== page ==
Management of myasthenia gravis without significant exacerbation during nivolumab therapy for metastatic melanoma: a case report and review of literature
Corresponding AuthorYash Agrawal
School of Medicine, The University of North Carolina, Chapel Hill, NC, USA 27514
A B S T R A C T
A 51-year-old man with myasthenia gravis (MG) and metastatic melanoma had progression of his melanoma with supratentorial metastases on dabrafenib-trametinib and was transitioned to anti-PD1 immunotherapy with nivolumab. He presented to the hospital soon after starting nivolumab with headache, mild diplopia, and right-sided dysdiadochokinesia and reduced proprioception. EMG showed a mildly increased percentage of fiber pairs with increased jitter without impulse blocking, and MG outcome measures were worse, consistent with mild exacerbation. He continued to receive pyridostigmine, and after discharge showed functional improvement and return of his MG outcome measures to baseline. Nivolumab was continued for three months without further MG exacerbations until disease progression in the liver, mesentery, and lung. Close monitoring of neurological autoimmune conditions by neurology in conjunction with oncology could help ensure greater patient safety during anti-PD1 immunotherapy treatment in MG patients. We recommend pursuit of larger trials to clarify immunotherapy safety profiles in such patients.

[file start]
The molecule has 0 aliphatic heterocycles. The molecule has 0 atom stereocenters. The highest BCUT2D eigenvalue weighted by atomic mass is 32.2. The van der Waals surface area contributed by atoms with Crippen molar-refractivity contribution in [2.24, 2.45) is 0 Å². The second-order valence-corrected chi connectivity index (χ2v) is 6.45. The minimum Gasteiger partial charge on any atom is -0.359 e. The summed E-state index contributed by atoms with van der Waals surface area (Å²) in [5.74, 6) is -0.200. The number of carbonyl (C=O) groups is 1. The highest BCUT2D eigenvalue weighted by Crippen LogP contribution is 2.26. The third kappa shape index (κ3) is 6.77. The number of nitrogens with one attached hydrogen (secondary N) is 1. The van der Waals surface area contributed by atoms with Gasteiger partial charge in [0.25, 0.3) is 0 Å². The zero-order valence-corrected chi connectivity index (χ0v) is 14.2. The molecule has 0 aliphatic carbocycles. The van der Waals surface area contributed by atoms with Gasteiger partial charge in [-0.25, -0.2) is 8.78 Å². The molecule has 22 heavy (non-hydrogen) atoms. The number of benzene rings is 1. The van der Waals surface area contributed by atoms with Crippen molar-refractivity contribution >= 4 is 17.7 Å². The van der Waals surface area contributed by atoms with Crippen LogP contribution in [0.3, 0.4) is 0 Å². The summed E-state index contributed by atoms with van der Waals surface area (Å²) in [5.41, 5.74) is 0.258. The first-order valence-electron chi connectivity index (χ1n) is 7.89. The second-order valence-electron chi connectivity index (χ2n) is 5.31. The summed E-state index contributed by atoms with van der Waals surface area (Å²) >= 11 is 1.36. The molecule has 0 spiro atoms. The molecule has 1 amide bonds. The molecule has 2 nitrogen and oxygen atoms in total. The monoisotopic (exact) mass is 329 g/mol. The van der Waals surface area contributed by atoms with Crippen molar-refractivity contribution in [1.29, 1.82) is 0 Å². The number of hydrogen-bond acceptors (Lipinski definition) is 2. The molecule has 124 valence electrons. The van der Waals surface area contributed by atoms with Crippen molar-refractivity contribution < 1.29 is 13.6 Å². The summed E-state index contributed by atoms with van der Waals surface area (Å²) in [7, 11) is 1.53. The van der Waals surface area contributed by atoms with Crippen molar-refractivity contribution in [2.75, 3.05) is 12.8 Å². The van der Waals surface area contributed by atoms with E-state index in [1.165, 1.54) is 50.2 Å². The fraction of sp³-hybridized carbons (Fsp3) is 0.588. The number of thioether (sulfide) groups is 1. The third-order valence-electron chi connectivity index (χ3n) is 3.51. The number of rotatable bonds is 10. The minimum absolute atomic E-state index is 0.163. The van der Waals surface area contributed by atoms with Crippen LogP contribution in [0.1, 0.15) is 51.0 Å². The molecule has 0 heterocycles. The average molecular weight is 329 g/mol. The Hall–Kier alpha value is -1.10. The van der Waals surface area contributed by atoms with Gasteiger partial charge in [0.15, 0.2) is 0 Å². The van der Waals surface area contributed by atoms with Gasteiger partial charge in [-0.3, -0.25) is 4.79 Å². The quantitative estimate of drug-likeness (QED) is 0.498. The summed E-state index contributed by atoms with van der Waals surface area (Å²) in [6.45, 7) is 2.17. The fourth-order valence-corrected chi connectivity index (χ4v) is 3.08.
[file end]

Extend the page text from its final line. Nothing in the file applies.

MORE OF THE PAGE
Article TypeCase Report & Review of Literature
Publication historyReceived: Sun 28, Apr 2019
Accepted: Sat 11, May 2019
Published: Wed 22, May 2019
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